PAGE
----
Radio star Bruce Atkinson shifts out of comfort zone - again

Radio star Bruce Atkinson shifts out of comfort zone - again

  • July 20, 2019
  • by Bill Hoffman for Sunshine Coast Daily
Radio star Bruce Atkinson shifts out of comfort zone - again
ABC journalist Bruce Atkinson at an ANZAC ceremony with Long Tan commander Harry Smith with who he formed a close friendship.

Originally published on the Sunshine Coast Daily 20 July 2019

MULTI-AWARD winning ABC radio senior Sunshine Coast journalist Bruce Atkinson has never shied from shifting out of his comfort zone in the quest for new adventures and opportunities.

At 54-years-of-age with a 17-year-old son and two primary school daughters that trait shows no sign of dissipating as he steps out from behind the microphone to pull up stumps to head across the globe on a two-year sabbatical with his family.

He and wife Sarah have put their hinterland home and cars on the market and are now busily preparing to rebuild their lives in the United Kingdom.

Born in Cairns, raised in Charters Towers, the winner of four Clarion awards started his working life as a railway engine cleaner after pulling up short of a Grade 12 finish to his education.

He was still with Queensland Rail when the light dawned eight years later that life could offer him more.

"I was playing cricket for the uni team in Townsville,” Bruce recalled this week. "I used to think you needed to be really smart to go to uni and that I was just a dirty old railway worker.

"But I reckoned I was as smart as some of those blokes (he was playing with).”

That realisation saw him take voluntary redundancy, enrol in journalism at the then Toowoomba University College and emerge in 1993 as the ABC Longreach correspondent.

He scored the job after being asked to bring a six-pack of VB to an interview in Cairns, and at 26 started a new life.

It was one that led him to a two-year stint on the Sunshine Coast and then more than a decade as national sports reporter with the broadcaster before returning to this region in 2008.

Bruce Atkinson with Long Tan veterans on the set of Danger Close: The Battle of Long Tan which opens in cinemas on August 8. His reporting of the return of Long Tan vets to the battle fields of Vietnam was to win him a Clarion Media Award.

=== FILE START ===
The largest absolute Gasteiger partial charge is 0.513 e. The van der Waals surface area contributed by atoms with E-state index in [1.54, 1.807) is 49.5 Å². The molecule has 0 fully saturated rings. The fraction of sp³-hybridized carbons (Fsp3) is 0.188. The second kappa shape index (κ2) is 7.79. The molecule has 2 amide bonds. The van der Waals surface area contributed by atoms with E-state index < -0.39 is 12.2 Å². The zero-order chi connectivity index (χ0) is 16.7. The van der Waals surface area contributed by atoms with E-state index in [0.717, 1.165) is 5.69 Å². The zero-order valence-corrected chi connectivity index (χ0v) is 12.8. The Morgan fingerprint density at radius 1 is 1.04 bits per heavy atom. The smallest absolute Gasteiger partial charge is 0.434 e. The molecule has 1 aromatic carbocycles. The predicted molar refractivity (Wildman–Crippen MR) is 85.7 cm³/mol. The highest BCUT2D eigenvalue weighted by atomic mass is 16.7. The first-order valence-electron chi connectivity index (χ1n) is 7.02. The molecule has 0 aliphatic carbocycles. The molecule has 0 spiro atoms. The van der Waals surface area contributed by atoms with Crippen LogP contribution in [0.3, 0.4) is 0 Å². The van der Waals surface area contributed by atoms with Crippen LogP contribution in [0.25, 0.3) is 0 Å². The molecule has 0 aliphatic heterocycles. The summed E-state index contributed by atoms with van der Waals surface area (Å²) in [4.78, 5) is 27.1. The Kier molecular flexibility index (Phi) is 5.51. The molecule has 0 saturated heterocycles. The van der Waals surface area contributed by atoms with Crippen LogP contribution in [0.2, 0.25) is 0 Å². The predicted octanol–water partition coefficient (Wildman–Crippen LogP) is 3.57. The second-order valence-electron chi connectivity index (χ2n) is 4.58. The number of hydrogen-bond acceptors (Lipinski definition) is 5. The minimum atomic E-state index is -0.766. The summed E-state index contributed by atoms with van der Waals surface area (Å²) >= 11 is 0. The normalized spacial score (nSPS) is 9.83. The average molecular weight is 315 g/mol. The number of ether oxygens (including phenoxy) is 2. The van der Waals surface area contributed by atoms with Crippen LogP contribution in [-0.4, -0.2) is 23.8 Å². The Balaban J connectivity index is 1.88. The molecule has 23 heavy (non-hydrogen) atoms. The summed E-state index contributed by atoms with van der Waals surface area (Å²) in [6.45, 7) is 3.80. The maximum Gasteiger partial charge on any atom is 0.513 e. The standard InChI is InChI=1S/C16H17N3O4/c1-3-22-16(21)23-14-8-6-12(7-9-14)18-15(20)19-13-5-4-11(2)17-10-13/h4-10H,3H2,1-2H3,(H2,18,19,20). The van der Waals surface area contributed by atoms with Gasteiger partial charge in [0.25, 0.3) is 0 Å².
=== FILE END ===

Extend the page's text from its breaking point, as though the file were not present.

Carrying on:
An ease with people, a commitment to his craft and an eye that was never looking for knock-off time, was rewarded with four Clarion awards for his coverage of the Rockhampton, Mitchell and Biloela floods and then the 2017 return to Vietnam of Australian veterans of the Battle of Long Tan.

Bruce's coverage of natural disasters was to secure him international recognition as the only Australian journalist invited to participate in an East West Centre disaster resilience and recovery study tour that was to take him and reporters from the Philippines, China, Japan, PNG, New Zealand and the United States on a tour of disaster locations across the globe.

"We can count ourselves lucky,” he said of the experience that included the Chengdu earthquake site in China that left 75,000 dead.

The trip to the United Kingdom is in support of his English wife, Sarah, a lawyer who is keen to return home after 17 years in Australia.

Bruce said he was hoping to find work as a battle field guide with people he has met on past trips to Europe.

"I want to see if my passion becomes a job, or whether the job kills the passion,” he laughed.

It's a passion founded in Commando comics of his father's he reckons taught him to read as a child and ramped up by the discovery of his great uncle's grave in France.

"If I'm lucky enough I'll find a job but I'm there to support my wife in her career,” Bruce said.

"You have to try these things. If you don't give it a crack you regret it even when it doesn't work out.”

It's a big step for a family who already live a comfortable life and he knows he'll miss the lack of traffic, wearing thongs, the weather and sandy beaches.

And he'll miss journalism which he describes as a privileged job that afforded access most people never had the opportunity to experience.

Bruce Atkinson with Lightning mascot Lucy

But more than anything he expects to miss the friendships forged with the veterans of Long Tan including Commander Harry Smith and his close links to the Sunshine Coast Lightning, the players, their coach and support staff who he described as the nicest, friendliest and most easy to deal with people he had ever encountered in sport.

Bruce Atkinson

They'll miss him too. A lot of the work he produced covering the team has been on his own time.

"They are so friendly and easy to deal with they've been the highlight of the past two years,” Bruce said.

"I'm going to miss them.”

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